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Clostridium difficile Diarrhea in Critically Ill Burned Patients

Baiba J. Grube, MD; David M. Heimbach, MD; Janet A. Marvin, RN, MN
Arch Surg. 1987;122(6):655-661. doi:10.1001/archsurg.1987.01400180037007.
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• We followed up 112 patients in the University of Washington Burn Center, Seattle, for the development of Clostridium difficile diarrhea. Diarrhea developed in 20 patients with a mean burn size of 42%, mean age of 38 years, and 49 mean total antibiotic days, for an incidence of 17%. Eleven patients had 16 episodes of nonspecific diarrhea. Nine patients had 11 episodes of C difficile—positive diarrhea and 15 episodes of nonspecific diarrhea for an incidence of 45% of all patients with diarrhea. There were no differences in patient age, burn size, or length of stay between the groups. When the 31 episodes of nonspecific diarrhea were compared with the 11 episodes of C difficile diarrhea, there were no differences between the groups in temperature, albumin levels, or total number of antibiotic days preceding the episodes of diarrhea. The only significant finding that differed between the two types of diarrhea was the white blood cell count on the day of diagnosis. The nonspecific diarrhea was self-limited, requiring antimotility agents in 45% of the episodes. The C difficile diarrhea responded promptly to vancomycin hydrochloride, with resolution of symptoms in an average of 3.3 days. There were two recurrences, and both responded to a second course of vancomycin.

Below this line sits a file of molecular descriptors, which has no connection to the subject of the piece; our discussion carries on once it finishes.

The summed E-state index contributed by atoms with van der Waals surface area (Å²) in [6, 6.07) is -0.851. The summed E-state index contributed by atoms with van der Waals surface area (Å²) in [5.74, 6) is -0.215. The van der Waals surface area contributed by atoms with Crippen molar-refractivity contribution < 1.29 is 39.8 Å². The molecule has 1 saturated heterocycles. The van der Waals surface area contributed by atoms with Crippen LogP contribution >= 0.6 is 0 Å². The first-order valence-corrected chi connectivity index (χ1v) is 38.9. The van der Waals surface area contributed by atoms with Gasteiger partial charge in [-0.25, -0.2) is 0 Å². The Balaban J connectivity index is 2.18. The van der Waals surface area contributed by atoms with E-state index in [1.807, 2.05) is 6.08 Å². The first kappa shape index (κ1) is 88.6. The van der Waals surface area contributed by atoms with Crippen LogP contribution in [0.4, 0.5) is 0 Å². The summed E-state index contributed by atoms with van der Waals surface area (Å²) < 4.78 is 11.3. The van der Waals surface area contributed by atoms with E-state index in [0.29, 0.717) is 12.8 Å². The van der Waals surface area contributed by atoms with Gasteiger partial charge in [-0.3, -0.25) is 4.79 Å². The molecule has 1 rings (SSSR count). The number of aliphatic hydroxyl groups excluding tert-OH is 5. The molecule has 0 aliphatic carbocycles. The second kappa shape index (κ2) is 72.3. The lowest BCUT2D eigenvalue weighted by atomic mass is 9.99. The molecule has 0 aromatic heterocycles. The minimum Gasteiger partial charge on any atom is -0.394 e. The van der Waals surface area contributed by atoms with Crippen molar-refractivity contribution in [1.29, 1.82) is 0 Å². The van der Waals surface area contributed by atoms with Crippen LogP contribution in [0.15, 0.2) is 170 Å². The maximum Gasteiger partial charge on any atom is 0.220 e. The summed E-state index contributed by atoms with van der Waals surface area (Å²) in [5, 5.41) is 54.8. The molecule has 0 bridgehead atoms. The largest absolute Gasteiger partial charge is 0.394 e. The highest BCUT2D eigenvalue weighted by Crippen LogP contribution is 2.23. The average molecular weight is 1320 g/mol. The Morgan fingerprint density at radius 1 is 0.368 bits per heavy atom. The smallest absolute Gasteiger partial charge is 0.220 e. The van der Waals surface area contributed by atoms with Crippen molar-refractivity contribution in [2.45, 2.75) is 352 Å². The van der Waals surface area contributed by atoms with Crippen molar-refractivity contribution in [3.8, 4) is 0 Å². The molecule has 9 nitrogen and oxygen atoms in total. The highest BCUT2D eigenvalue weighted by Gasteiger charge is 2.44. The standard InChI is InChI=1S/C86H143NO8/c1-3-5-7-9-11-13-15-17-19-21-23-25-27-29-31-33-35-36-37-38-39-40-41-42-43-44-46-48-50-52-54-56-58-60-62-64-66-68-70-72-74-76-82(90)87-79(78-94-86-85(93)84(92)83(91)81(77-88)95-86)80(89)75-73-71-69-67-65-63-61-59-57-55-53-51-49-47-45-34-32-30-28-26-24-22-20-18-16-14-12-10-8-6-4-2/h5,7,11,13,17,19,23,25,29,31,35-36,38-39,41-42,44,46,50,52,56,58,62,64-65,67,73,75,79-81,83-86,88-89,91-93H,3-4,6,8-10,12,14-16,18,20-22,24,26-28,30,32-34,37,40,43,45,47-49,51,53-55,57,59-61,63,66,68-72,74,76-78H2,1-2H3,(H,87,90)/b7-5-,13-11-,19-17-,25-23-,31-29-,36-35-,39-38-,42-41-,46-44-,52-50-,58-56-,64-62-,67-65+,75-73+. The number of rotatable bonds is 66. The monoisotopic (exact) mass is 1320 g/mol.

(Arch Surg 1987;122:655-661)


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